Woman, 87, Assaulted By Nursing Home Worker

The attack was captured on a surveillance camera.

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    NEWSLETTERS

    Julia C. Galvan is accused of assaulting an 87-year-old woman at the nursing home where she worked.

    A New Jersey nursing home employee has been arrested for allegedly assaulting a terminally ill 87-year-old woman, who died two days later. The alleged attack was captured on a so-called "nanny cam."

    Julia C. Galvan, 59, of North Bergen, was arrested on charges of assault and abuse and neglect of the elderly, and faces up to five years in prison. The alleged assault occurred at the Harborage, a 245-bed nursing home on River Road.

    Surveillance Video: Woman Arrested for Nursing Home Abuse

    [NY] Surveillance Video: Woman Arrested for Nursing Home Abuse
    Surveillance Video: Woman Arrested for Nursing Home Abuse

    According to police, Galvan struck the woman three to four times on top of the head on Jan. 15, and the assault was captured by a surveillance camera.

    North Bergen Police Lt. Frank Canella said the victim’s daughter placed the camera in the room because she was suspicious about her mother’s treatment.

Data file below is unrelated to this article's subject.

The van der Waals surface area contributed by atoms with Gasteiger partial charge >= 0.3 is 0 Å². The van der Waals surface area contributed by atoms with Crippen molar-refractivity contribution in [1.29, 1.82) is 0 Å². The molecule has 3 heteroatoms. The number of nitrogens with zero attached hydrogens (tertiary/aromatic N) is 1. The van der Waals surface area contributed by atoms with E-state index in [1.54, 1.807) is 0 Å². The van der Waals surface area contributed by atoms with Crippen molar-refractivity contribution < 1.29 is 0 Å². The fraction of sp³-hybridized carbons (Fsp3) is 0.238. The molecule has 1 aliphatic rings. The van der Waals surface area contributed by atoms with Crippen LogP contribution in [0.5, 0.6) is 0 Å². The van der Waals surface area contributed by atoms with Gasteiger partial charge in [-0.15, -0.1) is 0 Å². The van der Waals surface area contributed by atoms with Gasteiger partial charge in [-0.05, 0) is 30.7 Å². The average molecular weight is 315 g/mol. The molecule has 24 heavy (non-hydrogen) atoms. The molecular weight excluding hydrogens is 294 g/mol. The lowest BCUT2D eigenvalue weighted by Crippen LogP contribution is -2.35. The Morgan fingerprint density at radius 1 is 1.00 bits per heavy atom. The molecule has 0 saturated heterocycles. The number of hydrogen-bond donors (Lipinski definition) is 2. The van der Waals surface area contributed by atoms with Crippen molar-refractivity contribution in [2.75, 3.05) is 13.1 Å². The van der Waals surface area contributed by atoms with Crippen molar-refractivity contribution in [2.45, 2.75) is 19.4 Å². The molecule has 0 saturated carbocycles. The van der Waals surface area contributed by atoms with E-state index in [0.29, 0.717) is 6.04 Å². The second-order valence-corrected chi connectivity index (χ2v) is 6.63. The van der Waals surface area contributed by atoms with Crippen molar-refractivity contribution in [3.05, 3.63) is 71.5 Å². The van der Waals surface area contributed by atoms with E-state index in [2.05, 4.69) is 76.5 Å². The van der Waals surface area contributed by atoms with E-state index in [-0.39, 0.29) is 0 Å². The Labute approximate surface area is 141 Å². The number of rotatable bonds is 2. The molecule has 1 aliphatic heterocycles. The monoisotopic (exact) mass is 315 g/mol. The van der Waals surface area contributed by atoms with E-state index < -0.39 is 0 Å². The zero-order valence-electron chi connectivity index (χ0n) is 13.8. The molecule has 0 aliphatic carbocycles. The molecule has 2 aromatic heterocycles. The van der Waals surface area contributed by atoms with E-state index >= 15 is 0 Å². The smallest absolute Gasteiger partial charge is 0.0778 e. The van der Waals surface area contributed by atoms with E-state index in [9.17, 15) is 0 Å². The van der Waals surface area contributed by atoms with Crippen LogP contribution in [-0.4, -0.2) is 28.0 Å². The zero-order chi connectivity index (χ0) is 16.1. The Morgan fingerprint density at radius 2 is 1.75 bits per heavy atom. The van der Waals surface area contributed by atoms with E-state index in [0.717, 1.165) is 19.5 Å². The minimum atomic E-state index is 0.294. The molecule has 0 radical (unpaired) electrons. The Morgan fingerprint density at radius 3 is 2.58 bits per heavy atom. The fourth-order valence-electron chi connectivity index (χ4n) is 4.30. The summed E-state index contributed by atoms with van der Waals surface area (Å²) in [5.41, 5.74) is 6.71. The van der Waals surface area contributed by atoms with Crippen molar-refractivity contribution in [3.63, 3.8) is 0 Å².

“She suspected the staff prior, concerning the treatment of her mother and suspicious marks on her mother,” said Canella.

    According to Canella, the daughter contacted police on Feb. 23 after she discovered footage of her mother’s assault on the video camera.

    The victim was in hospice care for a terminal illness, and police do not believe that her death two days after being attacked was a result of the assault.

    Police did not release the victim's identity.  Her lawyer, Eugene Horn, will hold a press conference with the victim's family on Monday, March 21.

    Galvan told police that she assaulted the victim because she was “stressed out.”

    The police are still working through the surveillance tapes, which cover an entire week from Jan. 11 to Jan. 17.

    According to Medicare data, the Harborage home received 2 out of 5 stars for quality measures, 5 out of 5 stars for health inspections, and 1 out of 5 stars for nursing home staffing.

    Harborage said it "takes this issue very seriously.  We have a zero tolerance policy with respect to the improper treatment of any of our residents.  As a result, the employee has been terminated and is no longer employed by our institution.”